Interview with Masahisa Asada, master craftsman of handmade Kyo-gawara
Please tell us a little about your background. What in your personal life has influenced you to choose your career?
At that time, it was customary for eldest sons to take over their family business, and I wasn’t against taking over my family business myself, so it was a natural decision for me. I also studied architecture at university, so now I’m able to make use of my drawing skills as well.
What was the biggest challenge that you encountered on your professional journey?
It was the worry of not being able to do my work anymore and the fear that my generation may be the last one to do the job that I took over.
What do you love about what you do?
I like working on challenging commissions that have this repeated trial-and-error process of figuring things out, expressing them in drawings and then making them into products.
What are the sources of inspiration for your creative work?
There is an expression in Japanese, onkochishin, which means “Learning new from the past”. For me, it’s to go back to ancient architecture and technologies, and derive new ideas, techniques and ways of thinking from them.
How have the events of the past couple of years affected your work and your industry?
Even before Corona, there was a shift away from roof tiles, which are avoided because they are two to three times more expensive to install than new construction materials other than clay. Tile technology has reached the highest standards. It takes time for people to understand this.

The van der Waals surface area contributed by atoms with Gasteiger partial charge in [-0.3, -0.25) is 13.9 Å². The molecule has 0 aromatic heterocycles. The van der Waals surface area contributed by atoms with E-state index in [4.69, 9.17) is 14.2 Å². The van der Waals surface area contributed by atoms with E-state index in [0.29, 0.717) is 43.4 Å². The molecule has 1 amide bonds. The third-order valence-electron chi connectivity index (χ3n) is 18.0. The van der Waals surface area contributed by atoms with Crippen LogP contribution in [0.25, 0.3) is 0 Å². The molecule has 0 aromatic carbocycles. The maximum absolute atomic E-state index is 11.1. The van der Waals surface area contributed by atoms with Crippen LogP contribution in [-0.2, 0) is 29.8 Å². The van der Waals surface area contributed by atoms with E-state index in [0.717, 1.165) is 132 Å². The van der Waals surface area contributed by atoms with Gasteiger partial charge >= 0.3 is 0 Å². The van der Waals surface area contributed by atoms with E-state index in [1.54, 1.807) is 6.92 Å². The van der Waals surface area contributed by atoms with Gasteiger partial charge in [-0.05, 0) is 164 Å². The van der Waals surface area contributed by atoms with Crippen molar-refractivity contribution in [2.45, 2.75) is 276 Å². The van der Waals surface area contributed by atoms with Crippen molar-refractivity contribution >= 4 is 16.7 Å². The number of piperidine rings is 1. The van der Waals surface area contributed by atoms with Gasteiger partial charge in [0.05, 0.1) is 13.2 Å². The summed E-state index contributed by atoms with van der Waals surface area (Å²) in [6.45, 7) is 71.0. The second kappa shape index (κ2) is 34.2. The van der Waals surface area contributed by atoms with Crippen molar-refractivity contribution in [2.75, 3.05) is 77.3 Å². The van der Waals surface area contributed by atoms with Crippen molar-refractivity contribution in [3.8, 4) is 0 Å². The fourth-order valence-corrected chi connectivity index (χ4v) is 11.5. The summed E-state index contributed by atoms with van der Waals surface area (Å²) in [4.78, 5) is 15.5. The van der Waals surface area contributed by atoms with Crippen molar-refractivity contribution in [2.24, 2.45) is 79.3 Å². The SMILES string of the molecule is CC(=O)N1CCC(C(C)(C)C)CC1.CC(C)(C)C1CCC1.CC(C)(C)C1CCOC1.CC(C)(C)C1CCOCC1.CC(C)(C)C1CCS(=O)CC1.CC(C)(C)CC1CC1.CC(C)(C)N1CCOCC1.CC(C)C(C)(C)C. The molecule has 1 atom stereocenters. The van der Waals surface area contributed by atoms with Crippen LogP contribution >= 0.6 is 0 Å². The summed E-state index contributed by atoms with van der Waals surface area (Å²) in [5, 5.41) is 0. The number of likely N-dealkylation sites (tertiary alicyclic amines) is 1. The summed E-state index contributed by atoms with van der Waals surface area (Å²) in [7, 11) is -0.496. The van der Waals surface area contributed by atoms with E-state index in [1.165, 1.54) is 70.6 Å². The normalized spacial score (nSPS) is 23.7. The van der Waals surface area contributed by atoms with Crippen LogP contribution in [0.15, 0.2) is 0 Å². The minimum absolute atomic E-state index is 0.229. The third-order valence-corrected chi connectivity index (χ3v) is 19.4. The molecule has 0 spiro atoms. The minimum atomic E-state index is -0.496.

Please tell us why you would recommend your work/products to craft and design lovers. What positive impact they can make on people’s lives?
We are developing the use of tiles not only as a roofing material but also as flooring and wall material.
We also see great potential in tile chips, which are made from finely crushed roof tile waste. Tile chips are made by recycling old tiles that had previously been discarded due to lack of use.
Also, why don’t you order Onigawara, demon face tiles, for your home? They are usually placed at the edge of roofs to ward off evil spirits, but they are also highly decorative. Or how about making your own one-of-a-kind Onigawara for interior decoration?
If you plan to visit the atelier and learn more about Kyo-gawara, book your experience here: Asada Kawara Factory
Interview, translation & images by Anastasiya Bulkavets (ArigatoCreative.co)